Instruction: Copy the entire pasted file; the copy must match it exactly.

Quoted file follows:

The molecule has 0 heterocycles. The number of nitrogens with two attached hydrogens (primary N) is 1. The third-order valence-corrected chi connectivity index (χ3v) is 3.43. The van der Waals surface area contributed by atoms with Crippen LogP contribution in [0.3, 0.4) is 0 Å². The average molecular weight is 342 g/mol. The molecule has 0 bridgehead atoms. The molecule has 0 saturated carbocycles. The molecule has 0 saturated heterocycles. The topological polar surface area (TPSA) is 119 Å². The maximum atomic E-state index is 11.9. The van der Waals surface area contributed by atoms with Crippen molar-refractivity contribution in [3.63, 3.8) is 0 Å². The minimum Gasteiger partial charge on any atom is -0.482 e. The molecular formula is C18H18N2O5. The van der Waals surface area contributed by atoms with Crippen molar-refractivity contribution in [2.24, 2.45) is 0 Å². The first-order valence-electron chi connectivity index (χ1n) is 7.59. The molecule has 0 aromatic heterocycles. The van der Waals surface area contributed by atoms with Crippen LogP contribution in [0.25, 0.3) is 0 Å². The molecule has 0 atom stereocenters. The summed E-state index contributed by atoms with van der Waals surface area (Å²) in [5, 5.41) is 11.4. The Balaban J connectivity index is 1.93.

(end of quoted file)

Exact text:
The molecule has 0 heterocycles. The number of nitrogens with two attached hydrogens (primary N) is 1. The third-order valence-corrected chi connectivity index (χ3v) is 3.43. The van der Waals surface area contributed by atoms with Crippen LogP contribution in [0.3, 0.4) is 0 Å². The average molecular weight is 342 g/mol. The molecule has 0 bridgehead atoms. The molecule has 0 saturated carbocycles. The molecule has 0 saturated heterocycles. The topological polar surface area (TPSA) is 119 Å². The maximum atomic E-state index is 11.9. The van der Waals surface area contributed by atoms with Crippen molar-refractivity contribution in [3.63, 3.8) is 0 Å². The minimum Gasteiger partial charge on any atom is -0.482 e. The molecular formula is C18H18N2O5. The van der Waals surface area contributed by atoms with Crippen molar-refractivity contribution in [2.24, 2.45) is 0 Å². The first-order valence-electron chi connectivity index (χ1n) is 7.59. The molecule has 0 aromatic heterocycles. The van der Waals surface area contributed by atoms with Crippen LogP contribution in [0.25, 0.3) is 0 Å². The molecule has 0 atom stereocenters. The summed E-state index contributed by atoms with van der Waals surface area (Å²) in [5, 5.41) is 11.4. The Balaban J connectivity index is 1.93.